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City’s ‘Roadmap for roadmaps’ nearly complete

Hard part comes next: Implementation

They city tweeted out this morning a link to their Roadmap for Growth overview.

First unveiled in 2011, the Roadmap is now in its final year. According to the city, there are 63 projects in the nine supporting pillars of the Roadmap (plus one supporting plinth) — and just as many mixed metaphors.

Looking over it this morning (and not for the first time ) I was struck by how much of the roadmap was actually planning. More than that: They were plans to make a plan.

Now, it's a cliché that "failing to plan is planning to fail", but the Roadmap for Growth takes planning to a new level. Fully half of the projects are just coming up with a "strategy" or a "plan". Similar ideas like "initiatives" and "policies" make appearances as well. It's not just planning — it's meta-planning.

It is tempting to call this an indictment of previous city halls. Were we floundering and governing in such an ad-hoc way that the incoming council and new administration after the last election felt that the most important thing was to come up with new plans?

Or is it instead more a reflection of the process- and manager-heavy current adminstration?

It's almost hilarious to think of how this all got started: "We need to plan a meeting so we can draw up a plan to make some plans."

Certainly, there was no shortage of plans under the Burgess, Atkinson and Borotsik mayoralities — although those three mayors tended to love hiring outside consultants instead of in-house planners.

Now, developing an in-house plan, if done correctly, is probably a better way to get buy-in from all the city employees who will be involved in putting the plan into practice. Certainly during the 1990s and 2010s, there were many a wry joke about consultant plans just gathering dust on City Hall shelves.

But outside consultants are a great way to shake things up when they're staid. Just asking the people who are already in the room will tend to get you an echo chamber of yes-men. An outsider can be the best way to have a view from outside the box.

But where previous administrations failed was in taking those plans and acting on them.

The current administration, nearing the end of this lengthy plan-planning phase, has yet to really be tested in that way.

Something like the Derelict Building Strategy, for example, is obviously important to Brandon, which has struggled with vacant buildings in the past (Brown Block being only the most egregious example). According to the Roadmap, this is a completed item. They say:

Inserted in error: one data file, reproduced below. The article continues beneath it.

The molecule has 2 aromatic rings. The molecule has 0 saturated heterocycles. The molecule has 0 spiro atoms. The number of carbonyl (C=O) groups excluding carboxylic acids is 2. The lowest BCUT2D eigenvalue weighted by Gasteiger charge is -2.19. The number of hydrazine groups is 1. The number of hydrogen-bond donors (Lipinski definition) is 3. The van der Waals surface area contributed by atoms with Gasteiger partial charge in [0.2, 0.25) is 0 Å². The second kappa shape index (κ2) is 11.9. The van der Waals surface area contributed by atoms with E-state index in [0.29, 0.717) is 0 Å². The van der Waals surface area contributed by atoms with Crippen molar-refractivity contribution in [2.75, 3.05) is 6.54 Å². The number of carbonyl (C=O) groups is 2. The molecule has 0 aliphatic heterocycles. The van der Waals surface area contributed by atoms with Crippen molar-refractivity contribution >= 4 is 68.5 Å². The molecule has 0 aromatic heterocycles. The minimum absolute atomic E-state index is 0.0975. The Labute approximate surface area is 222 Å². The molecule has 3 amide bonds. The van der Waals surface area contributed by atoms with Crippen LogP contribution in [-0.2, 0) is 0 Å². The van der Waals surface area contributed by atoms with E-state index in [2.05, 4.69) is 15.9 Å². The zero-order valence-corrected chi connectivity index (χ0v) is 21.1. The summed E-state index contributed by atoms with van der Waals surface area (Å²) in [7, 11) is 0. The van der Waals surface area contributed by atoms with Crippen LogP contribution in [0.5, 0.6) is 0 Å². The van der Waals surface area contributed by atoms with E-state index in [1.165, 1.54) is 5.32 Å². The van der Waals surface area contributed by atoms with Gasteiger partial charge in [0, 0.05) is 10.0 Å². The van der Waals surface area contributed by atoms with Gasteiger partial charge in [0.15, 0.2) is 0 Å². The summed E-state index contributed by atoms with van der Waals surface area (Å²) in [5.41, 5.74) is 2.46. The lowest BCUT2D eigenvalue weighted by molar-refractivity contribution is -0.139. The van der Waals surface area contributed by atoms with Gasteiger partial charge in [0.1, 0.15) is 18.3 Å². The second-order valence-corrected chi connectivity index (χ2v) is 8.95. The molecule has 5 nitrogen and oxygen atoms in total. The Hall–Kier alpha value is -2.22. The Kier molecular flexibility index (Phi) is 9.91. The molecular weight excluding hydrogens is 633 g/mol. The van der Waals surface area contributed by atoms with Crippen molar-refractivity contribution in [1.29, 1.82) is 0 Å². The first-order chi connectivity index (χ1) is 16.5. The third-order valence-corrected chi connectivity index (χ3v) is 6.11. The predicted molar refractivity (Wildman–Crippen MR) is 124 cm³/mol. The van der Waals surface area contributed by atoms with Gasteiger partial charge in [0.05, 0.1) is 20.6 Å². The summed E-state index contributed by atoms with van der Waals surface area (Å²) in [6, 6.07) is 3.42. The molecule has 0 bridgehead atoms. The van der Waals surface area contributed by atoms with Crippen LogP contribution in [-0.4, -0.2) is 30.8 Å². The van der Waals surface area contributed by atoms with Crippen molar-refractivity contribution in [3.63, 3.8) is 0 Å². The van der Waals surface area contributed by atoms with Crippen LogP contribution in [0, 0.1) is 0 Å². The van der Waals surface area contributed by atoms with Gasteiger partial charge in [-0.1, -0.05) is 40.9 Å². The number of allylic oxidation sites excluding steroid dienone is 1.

A Vacant and Derelict Building By-law has been implemented that addresses non-compliance of building safety and property standards and allows for tighter controls of maintenance and monitoring of vacant or boarded-up buildings.

But the proof will be in the pudding. How well will this strategy be enforced? Will derelict buildings just be boarded up a little bit better? Or will this encourage owners to actually keep them from getting that far gone?

Or, will the city end up just taking ownership of more too-expensive-to-fix buildings — either through purchase or tax sale — and have to shoulder the demolition costs themselves?

It's too soon to tell how this — or other aspects of the Roadmap For Growth — will perform in the future, but I suspect it will come down to the amount of political will that is in City Hall for enforcing it. After all, it's a creation of the current council and administration, but there are bound to be some changes around the council table before next year.

Once the municipal election gears up in earnest, I think it will be very intersting to grill some of the candidates on what usefulness they see from this exercise, and whether they will be diligent in enforcing it in the future.

I would hate to see four long years of planning to plan simply get placed on the shelf to gather dust, right beside decades' worth of consultants' reports.

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